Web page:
These days, if you have a laptop or desktop PC, you can choose from a wide variety of OSes that will run on your hardware at least to some degree. Yet for mobile devices, you have to find a specific build of an OS for your specific device. So if you have a cheap, unpopular device, you're kinda stuck with what you got from the factory.

Why is this? Is there something about SoC hardware that makes hardware support all-or-nothing?

@pcrock true open source hardware is needed for android. Maybe that will happen when Fuchsia is released, but not likely. Project treble helps to get different ROMs but still not always all works and on Kirin for example there still not all is working or works poorly.

@pcrock One factor I've heard is that those mobile motherboards/SoCs don't provide built-in metadata for what hardware it has installed. Which would mean the OS would have to provide, which can only be done by specializing the install for each device.

@pcrock That’s because phones do not have a BIOS basically.
But the system doesn’t needs to be done specifically for the device, only the bootloader and kernel.
And few userspace/daemons but basically that’s only er-device when it’s not stabilized yet.

I was thinking along these lines: paradoxically, maybe the monopoly of IBM and the subsequent rush on "IBM Compatible" clones inadvertently created a standard for OSes to work with. But the SoC ecosystem consists of lots of small idiots: no-one big enough to monopolise, and not enough smart enough to standardise?

@cathal @pcrock
It’s just that there is no standard layer which can allow a bit of move.
One big enough could be the iphone, but AFAIK it has nothing like the BIOS.
And honestly the idiots in the SoC ecosystems aren‘t the chips/boards makers but rather the OS makers.
If the standard layer cannot be in hardware it has to be software, at least as a temporary solution.

@lanodan @pcrock Looking at the stupidity of Broadcom not releasing the RasPi bootloader.. I'm willing to indict the chipmakers also. But I basically agree that the absence of a BIOS is the main issue.

@cathal @pcrock So like every x86 motherboard maker is an idiot for not releasing their BIOS source code?
Same for NVidia and their drivers?
It’s not being good, but not really being an idiot.

Cards on the table: I don't think it should even be _legal_ to make firmware proprietary. And I also see little reason why it should be commercially sensitive these days, so I do think the value of a standard outweighs it. So yea, for something that _could_ set a SoC standard like the RasPi, failing to release the bootloader looks dumb to me.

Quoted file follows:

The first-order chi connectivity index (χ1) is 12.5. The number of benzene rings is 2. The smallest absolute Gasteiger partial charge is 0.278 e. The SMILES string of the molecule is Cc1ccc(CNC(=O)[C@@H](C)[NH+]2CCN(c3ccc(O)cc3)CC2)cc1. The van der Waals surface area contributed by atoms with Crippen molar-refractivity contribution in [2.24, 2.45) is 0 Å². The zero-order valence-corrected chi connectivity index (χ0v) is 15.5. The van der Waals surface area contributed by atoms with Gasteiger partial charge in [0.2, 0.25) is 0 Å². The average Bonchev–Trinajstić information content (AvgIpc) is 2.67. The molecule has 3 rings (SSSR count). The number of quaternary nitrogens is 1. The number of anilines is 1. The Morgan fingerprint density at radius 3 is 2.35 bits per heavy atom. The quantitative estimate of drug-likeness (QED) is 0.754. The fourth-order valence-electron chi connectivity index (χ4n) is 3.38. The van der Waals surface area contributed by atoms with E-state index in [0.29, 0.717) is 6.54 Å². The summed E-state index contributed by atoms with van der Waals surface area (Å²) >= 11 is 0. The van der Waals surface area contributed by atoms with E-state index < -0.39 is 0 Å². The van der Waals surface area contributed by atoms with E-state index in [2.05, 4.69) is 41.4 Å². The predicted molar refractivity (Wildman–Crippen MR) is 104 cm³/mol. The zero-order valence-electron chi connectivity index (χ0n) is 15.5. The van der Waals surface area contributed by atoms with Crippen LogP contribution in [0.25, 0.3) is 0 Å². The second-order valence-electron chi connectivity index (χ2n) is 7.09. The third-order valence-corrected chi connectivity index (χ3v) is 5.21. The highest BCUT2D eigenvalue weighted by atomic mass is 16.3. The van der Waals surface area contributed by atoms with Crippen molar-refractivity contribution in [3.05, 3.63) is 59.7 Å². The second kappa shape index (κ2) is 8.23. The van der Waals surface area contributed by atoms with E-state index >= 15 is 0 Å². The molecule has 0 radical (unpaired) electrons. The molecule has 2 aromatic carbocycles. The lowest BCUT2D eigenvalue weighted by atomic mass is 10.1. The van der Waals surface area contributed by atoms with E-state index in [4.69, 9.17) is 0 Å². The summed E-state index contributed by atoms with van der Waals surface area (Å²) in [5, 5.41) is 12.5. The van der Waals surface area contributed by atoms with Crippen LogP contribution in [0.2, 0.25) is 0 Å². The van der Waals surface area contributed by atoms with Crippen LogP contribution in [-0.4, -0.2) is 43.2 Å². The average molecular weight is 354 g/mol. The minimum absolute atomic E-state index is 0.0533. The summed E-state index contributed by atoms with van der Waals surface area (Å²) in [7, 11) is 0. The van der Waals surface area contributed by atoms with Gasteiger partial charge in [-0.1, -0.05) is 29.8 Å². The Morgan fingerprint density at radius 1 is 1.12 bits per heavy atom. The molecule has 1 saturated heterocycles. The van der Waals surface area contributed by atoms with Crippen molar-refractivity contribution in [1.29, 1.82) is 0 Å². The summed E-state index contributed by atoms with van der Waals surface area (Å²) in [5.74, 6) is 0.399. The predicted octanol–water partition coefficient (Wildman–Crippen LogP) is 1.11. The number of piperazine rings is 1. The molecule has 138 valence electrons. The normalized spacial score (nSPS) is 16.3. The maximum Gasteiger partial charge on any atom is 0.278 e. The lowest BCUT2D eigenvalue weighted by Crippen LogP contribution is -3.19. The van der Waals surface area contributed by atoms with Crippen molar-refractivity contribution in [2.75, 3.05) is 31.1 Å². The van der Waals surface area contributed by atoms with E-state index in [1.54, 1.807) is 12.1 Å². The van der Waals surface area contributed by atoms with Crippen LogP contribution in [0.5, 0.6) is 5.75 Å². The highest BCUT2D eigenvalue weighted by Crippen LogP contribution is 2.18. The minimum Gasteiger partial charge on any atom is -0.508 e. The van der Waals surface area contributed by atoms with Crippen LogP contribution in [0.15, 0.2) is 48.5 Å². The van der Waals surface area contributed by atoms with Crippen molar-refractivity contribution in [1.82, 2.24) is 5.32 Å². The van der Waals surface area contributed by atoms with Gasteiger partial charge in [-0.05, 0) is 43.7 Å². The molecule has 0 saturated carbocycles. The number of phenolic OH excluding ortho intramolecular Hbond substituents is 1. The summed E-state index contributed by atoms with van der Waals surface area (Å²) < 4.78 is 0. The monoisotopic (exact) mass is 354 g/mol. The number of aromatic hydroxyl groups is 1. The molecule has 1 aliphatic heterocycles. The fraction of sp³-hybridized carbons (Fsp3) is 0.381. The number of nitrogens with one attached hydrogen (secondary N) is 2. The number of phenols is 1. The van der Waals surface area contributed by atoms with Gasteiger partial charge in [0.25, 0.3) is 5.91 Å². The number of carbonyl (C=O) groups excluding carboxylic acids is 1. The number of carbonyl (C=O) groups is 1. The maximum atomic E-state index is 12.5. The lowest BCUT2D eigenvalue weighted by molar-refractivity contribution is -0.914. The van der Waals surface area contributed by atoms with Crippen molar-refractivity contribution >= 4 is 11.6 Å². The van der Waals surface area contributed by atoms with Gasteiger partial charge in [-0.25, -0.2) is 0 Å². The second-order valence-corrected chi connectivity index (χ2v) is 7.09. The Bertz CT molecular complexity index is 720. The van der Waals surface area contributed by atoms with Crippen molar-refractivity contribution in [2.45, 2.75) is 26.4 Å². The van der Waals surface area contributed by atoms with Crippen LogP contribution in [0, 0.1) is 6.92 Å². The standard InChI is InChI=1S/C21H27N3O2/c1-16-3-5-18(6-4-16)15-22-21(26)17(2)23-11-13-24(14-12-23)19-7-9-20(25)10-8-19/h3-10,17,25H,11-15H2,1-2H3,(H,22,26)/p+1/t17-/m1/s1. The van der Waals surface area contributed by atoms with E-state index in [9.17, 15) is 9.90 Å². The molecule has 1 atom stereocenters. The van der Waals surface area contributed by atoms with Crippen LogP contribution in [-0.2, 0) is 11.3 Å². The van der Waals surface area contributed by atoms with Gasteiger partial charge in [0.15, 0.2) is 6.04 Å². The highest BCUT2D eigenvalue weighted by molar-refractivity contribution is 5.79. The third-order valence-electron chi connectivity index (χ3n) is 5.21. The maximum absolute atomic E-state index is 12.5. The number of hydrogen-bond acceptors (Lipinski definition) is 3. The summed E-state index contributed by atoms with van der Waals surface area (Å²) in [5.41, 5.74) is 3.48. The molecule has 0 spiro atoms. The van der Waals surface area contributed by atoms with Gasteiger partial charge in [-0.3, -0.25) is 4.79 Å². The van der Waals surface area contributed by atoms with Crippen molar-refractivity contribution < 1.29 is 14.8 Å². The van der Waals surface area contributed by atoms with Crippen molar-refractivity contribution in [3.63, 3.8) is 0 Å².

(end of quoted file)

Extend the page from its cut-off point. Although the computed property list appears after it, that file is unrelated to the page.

@pcrock great question. I was really behind a Linux disto having at least a choice for me. So far they’ve all fallen short. I think it’s a massive lack of drivers for cellular. I know Ubuntu had a nice mobile operating system, but only. 2 or 3 devices had complete hardware support including the cellular function. Add that to the huge lack of apps for the platform, and it just kind of died.

@pcrock What it is more often than not is pure laziness. The SoC manufactures have terrible software standards and ship hardware as soon as it can somehow boot Linux, then immediately jumping onto the next big thing.

They know that such lousy code would never pass LKML review, so they just branch off, put their ugly patches into their own tree and then never update it because there's no money in doing so.

Our thirst for a yearly upgrade circle is largely to blame for this.

@pcrock Moreover, #ARM has not pushed for a standardized, single type of a bus that peripherals are connected to, so there's often not even an easy way to tell all the components connected to the SoC, as there's not a 'lspci' equivalent for ARM, just device trees which are device specific and a total mess to work with.

It depends what kind of culture develops around it. It's open hardware, but whether that results in a culture of having the software drivers etc. be open as well is I think too early to tell.

There's certainly a possibility for a massive improvement, but not a guarantee.


@pcrock @codesections hardware abstraction on ARM is nowhere near as standardized as it is on x86.

There are a minimal part of the huge telephony market, but there are some courageous alternatives. I think if they are working without the direct support of the largest hardware companies, they are armed with a stick to fight a tank. For each component that they manage to support 100%, the big ones get full support for thousands of components. Perhaps a solution would be to encourage component companies to release APIs so that any developer can use 100% of each component.

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